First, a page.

Homeless individuals have disproportionately taken the brunt of this public health crisis as statewide closures have limited the places they can go, but St. Francis House has remained open seven days a week from 6:30 AM to 3:00 PM, serving 300-400 guests each day. A friendly face at the door always offers a smile and a clean face mask to the folks coming inside. At 7:30, we begin to serve hot meals — no questions asked. Anyone who is hungry is welcome. For some guests, this may be their only meal of the day.

Our meals are served with love and respect – and always free. It’s free because of the overwhelming and humbling support we continue to receive from the community that enables us to not only do this work but do it with a smile. We are so grateful for the support of the Yawkey Foundation.

“COVID-19 has created a need that is not abating, and the most vulnerable still seek our services in order to survive every day. Our guests depend on us — and we are so grateful that we can depend on our partners. Thank you for your generosity and compassion, Yawkey Foundation, and thank you for thinking of our guests,” St. Francis House President and CEO Karen LaFrazia expresses.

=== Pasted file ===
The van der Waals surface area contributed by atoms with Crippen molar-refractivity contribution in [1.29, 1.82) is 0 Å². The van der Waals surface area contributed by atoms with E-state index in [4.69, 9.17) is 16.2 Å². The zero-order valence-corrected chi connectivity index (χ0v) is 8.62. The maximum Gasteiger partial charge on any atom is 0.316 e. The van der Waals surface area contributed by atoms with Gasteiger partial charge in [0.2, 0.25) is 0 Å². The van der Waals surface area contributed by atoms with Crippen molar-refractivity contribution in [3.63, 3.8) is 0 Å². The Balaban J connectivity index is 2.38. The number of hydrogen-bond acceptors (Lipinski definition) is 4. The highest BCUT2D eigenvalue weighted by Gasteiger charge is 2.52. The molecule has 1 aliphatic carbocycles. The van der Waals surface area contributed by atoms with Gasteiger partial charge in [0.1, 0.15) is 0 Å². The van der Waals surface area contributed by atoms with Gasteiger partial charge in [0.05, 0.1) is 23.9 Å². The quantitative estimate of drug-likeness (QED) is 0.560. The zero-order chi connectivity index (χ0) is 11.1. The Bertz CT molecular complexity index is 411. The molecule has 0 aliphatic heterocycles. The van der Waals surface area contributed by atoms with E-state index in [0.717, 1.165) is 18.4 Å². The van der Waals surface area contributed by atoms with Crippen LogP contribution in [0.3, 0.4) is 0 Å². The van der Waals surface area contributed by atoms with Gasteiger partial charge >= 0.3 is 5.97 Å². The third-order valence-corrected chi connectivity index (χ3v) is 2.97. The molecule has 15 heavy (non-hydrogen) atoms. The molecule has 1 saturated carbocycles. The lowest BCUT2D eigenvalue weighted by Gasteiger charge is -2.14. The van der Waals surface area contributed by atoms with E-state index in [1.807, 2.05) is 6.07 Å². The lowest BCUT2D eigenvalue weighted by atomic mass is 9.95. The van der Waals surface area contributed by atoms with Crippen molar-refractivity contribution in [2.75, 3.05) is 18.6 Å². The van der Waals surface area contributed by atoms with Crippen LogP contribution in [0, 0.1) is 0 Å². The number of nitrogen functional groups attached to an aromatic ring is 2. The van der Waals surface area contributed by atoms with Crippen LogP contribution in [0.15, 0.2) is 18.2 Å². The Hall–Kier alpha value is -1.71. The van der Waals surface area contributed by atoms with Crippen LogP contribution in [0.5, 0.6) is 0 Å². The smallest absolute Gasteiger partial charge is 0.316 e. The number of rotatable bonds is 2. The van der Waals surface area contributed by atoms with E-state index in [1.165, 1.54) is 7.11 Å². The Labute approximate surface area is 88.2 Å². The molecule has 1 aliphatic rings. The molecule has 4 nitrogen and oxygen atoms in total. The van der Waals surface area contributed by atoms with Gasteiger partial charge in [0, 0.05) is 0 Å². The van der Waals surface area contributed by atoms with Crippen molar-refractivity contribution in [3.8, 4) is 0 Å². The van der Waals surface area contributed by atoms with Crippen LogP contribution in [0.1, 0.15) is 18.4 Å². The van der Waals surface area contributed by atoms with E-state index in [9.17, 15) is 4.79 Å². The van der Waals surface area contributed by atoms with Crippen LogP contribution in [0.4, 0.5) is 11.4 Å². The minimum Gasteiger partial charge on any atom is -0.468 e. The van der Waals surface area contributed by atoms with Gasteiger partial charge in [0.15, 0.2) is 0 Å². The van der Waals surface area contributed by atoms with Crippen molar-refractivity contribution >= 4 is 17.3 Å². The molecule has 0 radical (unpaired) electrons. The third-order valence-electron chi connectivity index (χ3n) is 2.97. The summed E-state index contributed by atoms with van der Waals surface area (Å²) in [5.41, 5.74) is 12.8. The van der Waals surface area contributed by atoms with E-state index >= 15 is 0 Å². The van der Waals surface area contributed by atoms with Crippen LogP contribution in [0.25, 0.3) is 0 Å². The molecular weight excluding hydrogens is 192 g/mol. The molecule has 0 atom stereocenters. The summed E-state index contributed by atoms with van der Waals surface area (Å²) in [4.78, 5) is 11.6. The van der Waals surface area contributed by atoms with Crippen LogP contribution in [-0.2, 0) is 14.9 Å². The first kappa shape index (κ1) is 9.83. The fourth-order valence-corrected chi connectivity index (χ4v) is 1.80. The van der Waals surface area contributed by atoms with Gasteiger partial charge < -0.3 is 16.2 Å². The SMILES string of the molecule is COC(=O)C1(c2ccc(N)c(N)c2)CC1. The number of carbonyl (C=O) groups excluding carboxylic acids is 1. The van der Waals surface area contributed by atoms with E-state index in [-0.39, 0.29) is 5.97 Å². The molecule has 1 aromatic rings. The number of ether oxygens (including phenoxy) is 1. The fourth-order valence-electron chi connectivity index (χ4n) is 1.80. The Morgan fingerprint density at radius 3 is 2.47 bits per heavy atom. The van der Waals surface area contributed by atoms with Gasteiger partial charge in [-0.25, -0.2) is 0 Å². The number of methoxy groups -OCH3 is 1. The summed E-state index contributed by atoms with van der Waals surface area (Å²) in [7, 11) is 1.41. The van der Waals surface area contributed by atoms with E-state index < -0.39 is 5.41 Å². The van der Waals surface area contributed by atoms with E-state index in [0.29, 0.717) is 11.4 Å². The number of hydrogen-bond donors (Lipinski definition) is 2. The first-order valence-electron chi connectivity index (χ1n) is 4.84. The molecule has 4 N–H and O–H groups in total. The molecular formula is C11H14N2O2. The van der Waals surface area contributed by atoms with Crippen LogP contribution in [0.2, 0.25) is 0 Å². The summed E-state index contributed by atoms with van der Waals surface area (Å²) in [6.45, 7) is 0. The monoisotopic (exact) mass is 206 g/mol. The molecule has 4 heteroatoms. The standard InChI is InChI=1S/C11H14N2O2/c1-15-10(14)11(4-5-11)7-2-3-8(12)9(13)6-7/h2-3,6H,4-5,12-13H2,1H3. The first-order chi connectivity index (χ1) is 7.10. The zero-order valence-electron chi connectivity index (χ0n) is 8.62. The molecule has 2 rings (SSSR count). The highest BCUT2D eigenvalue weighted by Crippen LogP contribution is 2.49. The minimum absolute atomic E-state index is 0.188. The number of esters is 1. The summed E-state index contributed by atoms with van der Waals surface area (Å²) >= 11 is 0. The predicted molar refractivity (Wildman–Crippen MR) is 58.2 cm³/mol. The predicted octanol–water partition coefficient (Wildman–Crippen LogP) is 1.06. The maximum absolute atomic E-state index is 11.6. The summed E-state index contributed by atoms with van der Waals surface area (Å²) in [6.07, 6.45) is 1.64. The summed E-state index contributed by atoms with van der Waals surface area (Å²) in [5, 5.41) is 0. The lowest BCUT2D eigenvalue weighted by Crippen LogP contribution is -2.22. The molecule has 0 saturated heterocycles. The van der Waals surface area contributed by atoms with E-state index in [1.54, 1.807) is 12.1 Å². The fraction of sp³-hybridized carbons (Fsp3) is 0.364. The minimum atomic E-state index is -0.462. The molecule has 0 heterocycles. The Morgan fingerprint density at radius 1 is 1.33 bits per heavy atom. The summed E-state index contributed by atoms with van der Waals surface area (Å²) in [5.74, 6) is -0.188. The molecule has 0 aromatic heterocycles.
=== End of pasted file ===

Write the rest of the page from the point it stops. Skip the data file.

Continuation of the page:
About the Yawkey Foundation

The Yawkey Foundation has supported St. Francis House since 2004. As part of its mission to fulfill the philanthropic legacy of Tom Yawkey and Jean Yawkey, the Yawkey Foundation supports nonprofits that align with its areas of giving: human services, health care, education, arts and culture, sport and amateur athletics, and conservation and wildlife. To learn more about the Yawkey Foundation, follow them on FacebookTwitterInstagramLinkedIn, and YouTube.